The FDA recommends the following for Womyn:
- Ask your health care provider to discuss all the options available to treat your condition and discuss the risks and benefits of each.
- If laparoscopic hysterectomy or myomectomy is recommended, ask your health care provider if power morcellation will be performed during your procedure, and to explain why he or she believes it is the best treatment option for you.
- If you have already undergone a hysterectomy or myomectomy for fibroids, tissue removed during the procedure is typically tested for the presence of cancer. If you were informed these tests were normal and you have no symptoms, routine follow-up with your physician is recommended. Patients with persistent or recurrent symptoms or questions should consult their health care provider.
The first response came from the American Association of Gynecologic Laparoscopists (AAGL):
The AAGL is reviewing the scientific evidence and best practices reported by our members to provide readily accessible, comprehensive information to our members… We encourage our members to fully research and understand the risks of power morcellation and to learn more about when alternative methods of tissue extraction may be appropriate.
AAGL is establishing a task force to address this emerging evidence.
The FDA is convening a public meeting of the Obstetrics and Gynecological Medical Device Advisory Committee to provide better guidance to manufacturers and physicians.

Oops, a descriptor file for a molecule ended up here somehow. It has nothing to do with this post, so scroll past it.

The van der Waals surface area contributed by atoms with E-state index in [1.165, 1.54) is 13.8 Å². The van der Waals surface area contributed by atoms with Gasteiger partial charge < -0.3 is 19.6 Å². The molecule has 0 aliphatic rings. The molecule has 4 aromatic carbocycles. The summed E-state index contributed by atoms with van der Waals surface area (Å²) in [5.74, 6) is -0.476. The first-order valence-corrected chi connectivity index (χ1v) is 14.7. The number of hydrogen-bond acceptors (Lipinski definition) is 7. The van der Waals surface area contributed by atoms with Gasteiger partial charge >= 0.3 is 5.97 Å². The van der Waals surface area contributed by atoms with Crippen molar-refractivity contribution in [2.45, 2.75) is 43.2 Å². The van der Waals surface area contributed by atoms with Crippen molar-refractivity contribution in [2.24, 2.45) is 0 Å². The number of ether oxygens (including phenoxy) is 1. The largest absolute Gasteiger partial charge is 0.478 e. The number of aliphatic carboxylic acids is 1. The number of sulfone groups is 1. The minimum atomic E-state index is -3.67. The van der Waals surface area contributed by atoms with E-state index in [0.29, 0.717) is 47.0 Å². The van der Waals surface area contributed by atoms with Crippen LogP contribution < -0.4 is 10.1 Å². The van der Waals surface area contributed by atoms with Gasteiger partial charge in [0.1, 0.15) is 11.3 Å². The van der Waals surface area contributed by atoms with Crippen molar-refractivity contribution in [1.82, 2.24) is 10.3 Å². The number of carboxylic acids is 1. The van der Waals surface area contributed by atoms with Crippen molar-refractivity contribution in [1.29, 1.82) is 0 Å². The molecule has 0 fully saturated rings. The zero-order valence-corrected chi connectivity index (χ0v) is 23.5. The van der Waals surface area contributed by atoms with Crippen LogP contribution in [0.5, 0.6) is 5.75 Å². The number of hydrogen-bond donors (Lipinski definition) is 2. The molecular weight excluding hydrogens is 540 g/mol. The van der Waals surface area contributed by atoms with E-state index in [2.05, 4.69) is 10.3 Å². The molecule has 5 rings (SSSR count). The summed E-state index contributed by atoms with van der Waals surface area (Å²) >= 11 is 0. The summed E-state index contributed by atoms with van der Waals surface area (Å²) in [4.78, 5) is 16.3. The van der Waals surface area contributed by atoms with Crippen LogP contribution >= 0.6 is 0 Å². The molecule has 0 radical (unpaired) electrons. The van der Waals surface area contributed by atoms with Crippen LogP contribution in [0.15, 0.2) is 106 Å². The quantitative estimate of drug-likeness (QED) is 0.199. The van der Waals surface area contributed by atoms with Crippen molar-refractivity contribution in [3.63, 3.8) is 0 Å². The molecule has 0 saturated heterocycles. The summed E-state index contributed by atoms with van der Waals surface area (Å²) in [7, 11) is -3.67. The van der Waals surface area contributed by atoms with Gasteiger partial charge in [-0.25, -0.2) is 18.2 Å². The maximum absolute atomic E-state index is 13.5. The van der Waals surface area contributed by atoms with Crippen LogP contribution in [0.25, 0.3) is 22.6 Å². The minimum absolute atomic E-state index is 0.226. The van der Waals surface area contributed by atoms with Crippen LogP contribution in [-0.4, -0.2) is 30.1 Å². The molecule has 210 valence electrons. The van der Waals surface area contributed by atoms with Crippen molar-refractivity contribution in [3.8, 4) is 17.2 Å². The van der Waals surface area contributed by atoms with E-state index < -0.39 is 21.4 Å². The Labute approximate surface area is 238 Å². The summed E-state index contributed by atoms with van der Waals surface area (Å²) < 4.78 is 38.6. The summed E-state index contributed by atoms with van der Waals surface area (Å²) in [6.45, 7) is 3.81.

The FDA has ignored a previous communication from AAGL “encouraging them to use the AAGL as a resource as they evaluated data on complications related to power morcellation” according to a third member update sent by AAGL on Apr. 21, 2014.
Until we get better guidance from our medical associations and a consensus from experts in the field, my counselling to patients will include this rare complication. I will state the risk quoted by FDA: “it is estimated that 1 in 350 women undergoing hysterectomy or myomectomy for the treatment of fibroids is found to have an unsuspected uterine sarcoma, a type of uterine cancer that includes leiomyosarcoma.” Even though, I wish their statement included a reference to the original research from which the 1/350 figure was obtained.